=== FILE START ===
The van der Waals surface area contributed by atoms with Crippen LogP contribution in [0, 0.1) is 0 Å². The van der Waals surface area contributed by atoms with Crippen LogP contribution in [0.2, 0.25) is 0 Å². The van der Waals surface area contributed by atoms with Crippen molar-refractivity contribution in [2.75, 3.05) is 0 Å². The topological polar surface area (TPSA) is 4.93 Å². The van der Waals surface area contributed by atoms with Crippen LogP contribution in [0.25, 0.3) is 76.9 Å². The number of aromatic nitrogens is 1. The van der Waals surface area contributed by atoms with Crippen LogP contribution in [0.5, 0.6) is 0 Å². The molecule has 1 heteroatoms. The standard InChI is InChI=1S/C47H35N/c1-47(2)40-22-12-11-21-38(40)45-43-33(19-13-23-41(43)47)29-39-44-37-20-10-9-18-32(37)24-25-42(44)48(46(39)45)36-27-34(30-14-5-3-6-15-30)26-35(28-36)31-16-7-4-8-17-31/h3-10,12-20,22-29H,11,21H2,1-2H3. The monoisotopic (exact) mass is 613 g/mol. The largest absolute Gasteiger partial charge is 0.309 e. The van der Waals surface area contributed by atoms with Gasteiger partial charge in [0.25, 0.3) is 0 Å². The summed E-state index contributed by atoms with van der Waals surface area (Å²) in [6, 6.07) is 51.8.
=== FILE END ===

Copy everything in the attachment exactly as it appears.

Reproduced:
The van der Waals surface area contributed by atoms with Crippen LogP contribution in [0, 0.1) is 0 Å². The van der Waals surface area contributed by atoms with Crippen LogP contribution in [0.2, 0.25) is 0 Å². The van der Waals surface area contributed by atoms with Crippen molar-refractivity contribution in [2.75, 3.05) is 0 Å². The topological polar surface area (TPSA) is 4.93 Å². The van der Waals surface area contributed by atoms with Crippen LogP contribution in [0.25, 0.3) is 76.9 Å². The number of aromatic nitrogens is 1. The van der Waals surface area contributed by atoms with Crippen LogP contribution in [0.5, 0.6) is 0 Å². The molecule has 1 heteroatoms. The standard InChI is InChI=1S/C47H35N/c1-47(2)40-22-12-11-21-38(40)45-43-33(19-13-23-41(43)47)29-39-44-37-20-10-9-18-32(37)24-25-42(44)48(46(39)45)36-27-34(30-14-5-3-6-15-30)26-35(28-36)31-16-7-4-8-17-31/h3-10,12-20,22-29H,11,21H2,1-2H3. The monoisotopic (exact) mass is 613 g/mol. The largest absolute Gasteiger partial charge is 0.309 e. The van der Waals surface area contributed by atoms with Gasteiger partial charge in [0.25, 0.3) is 0 Å². The summed E-state index contributed by atoms with van der Waals surface area (Å²) in [6, 6.07) is 51.8.